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Carpathian Jewish Leader Arrives in Rumania, Says Only 3,000 Jews Survive

Not a single rabbi survived in the Carpathian part of Czechoslovakia which was occupied by the Hungarians and which has been liberated by the Russiam Army, Zvi Weisz, president of the Union of Jewish Communities of Carpatho-Ukraine, declared upon his arrival here today.

“There were 110,000 Jews in the territory at the beginning of 1942, but only 3,000 of them are now alive,” Mr. Weisz told the correspondent of the Jewish Telegraphic Agency. “About ninety thousand Jews were deported last May to extermination camps in Poland and Germany, and twenty thousand – chiefly men between the ages of 20 and 40 – were sent by the Hungarian authorities in 1942 to forced labor on the Russian front.”

The leader of the Carpathian Jews who has come here to contact Jewish organizations and secure relief for the 3,000 serviving Jews, emphasized that the survivors are in urgent need of assistance. He said that the Jewish communities are hoping that some of their members may be among those who were rescued from the Oswiecim camp in liberated Poland, and that homes are being prepared for such an eventuality.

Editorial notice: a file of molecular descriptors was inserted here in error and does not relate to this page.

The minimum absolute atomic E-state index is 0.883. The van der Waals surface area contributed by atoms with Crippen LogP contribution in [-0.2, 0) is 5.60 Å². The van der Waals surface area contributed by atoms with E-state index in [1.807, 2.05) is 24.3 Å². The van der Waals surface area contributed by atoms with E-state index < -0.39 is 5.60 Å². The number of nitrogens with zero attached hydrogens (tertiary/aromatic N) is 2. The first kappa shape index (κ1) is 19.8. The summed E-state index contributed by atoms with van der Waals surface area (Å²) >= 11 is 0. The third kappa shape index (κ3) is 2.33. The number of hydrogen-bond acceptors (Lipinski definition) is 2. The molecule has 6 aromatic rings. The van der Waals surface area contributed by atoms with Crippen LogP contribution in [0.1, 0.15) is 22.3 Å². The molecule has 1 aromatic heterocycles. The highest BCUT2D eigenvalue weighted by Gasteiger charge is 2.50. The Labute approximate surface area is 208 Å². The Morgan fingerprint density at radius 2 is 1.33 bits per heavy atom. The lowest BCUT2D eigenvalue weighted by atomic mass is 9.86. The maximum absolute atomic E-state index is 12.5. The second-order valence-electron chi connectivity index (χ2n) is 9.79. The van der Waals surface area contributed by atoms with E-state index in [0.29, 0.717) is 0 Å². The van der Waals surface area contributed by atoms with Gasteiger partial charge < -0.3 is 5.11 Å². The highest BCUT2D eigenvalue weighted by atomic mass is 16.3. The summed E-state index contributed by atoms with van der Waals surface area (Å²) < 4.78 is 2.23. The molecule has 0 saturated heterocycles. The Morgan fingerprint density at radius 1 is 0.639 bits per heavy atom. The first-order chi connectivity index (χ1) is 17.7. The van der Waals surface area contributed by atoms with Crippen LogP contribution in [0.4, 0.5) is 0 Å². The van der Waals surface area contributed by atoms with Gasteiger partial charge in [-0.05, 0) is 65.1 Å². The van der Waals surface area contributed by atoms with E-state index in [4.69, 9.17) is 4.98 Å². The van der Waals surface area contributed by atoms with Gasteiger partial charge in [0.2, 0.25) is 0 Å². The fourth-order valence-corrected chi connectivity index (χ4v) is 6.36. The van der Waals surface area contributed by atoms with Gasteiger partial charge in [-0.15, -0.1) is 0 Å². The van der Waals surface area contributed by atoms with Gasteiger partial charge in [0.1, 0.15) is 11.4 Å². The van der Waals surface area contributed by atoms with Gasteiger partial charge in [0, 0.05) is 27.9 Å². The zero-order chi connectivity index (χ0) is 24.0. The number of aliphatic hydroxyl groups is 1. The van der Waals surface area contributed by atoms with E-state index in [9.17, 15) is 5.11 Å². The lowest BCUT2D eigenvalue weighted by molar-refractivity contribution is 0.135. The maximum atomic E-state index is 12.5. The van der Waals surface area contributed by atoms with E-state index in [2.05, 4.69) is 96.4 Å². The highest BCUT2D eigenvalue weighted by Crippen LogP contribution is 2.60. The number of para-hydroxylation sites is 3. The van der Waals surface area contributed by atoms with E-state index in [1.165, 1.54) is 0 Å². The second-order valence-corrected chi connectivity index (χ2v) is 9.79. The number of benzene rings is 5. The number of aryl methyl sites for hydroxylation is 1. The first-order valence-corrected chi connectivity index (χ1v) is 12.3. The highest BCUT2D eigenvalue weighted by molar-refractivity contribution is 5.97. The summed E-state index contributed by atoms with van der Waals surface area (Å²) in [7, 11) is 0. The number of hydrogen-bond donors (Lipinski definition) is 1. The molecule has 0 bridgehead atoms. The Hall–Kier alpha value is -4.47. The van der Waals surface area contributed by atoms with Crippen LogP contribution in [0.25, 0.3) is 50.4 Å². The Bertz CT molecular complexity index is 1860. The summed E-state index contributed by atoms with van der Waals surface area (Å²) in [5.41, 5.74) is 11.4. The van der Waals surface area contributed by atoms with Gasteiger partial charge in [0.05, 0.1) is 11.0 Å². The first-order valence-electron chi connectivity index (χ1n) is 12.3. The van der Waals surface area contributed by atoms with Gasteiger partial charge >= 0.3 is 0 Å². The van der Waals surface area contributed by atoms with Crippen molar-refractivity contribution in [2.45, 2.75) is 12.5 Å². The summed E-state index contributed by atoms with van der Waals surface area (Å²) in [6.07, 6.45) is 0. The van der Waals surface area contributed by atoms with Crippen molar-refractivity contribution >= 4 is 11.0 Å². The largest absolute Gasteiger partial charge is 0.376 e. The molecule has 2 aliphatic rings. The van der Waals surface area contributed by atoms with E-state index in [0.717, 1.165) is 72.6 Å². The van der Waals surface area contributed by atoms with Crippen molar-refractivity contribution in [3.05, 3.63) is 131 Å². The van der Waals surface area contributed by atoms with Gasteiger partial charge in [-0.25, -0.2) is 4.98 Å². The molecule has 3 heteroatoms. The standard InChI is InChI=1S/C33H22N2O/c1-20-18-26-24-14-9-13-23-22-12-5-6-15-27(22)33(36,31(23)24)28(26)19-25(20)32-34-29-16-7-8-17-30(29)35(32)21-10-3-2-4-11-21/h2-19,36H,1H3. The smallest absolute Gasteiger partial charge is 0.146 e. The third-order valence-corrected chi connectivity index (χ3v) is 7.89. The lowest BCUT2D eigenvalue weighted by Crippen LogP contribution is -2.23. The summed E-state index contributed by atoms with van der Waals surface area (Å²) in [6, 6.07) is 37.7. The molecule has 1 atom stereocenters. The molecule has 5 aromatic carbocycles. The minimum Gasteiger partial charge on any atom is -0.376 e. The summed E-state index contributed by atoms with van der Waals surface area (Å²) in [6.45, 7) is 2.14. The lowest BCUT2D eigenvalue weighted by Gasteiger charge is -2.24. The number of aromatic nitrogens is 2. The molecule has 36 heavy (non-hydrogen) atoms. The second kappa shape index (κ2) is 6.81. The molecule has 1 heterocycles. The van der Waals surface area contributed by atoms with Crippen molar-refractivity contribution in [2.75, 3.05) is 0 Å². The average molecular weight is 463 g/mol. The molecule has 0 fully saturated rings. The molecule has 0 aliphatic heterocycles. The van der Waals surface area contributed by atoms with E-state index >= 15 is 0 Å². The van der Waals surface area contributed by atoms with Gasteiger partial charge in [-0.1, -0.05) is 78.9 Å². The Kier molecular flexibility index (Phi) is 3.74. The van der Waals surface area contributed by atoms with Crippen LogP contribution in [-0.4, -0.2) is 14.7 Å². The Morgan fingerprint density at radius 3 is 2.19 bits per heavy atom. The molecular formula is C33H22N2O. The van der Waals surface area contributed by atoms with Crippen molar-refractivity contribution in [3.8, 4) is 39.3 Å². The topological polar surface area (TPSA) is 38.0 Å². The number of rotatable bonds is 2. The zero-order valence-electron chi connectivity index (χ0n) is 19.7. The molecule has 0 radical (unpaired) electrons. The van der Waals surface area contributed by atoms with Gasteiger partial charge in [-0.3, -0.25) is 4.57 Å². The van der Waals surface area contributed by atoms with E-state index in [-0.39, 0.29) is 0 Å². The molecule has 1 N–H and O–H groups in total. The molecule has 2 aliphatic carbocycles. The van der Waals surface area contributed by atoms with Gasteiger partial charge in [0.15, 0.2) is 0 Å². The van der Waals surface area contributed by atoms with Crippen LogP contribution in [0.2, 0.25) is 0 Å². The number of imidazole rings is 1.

Reporting on the situation of the Jews in each community, Mr. Weisz said that there are only 700 Jews in the Uzshorod district, no more than 100 Jews in the Munkacz district, about 500 Jews in the Bereggszas district, some 400 in the Selinsz district, about 300 in Hust and 300 in Slatin.

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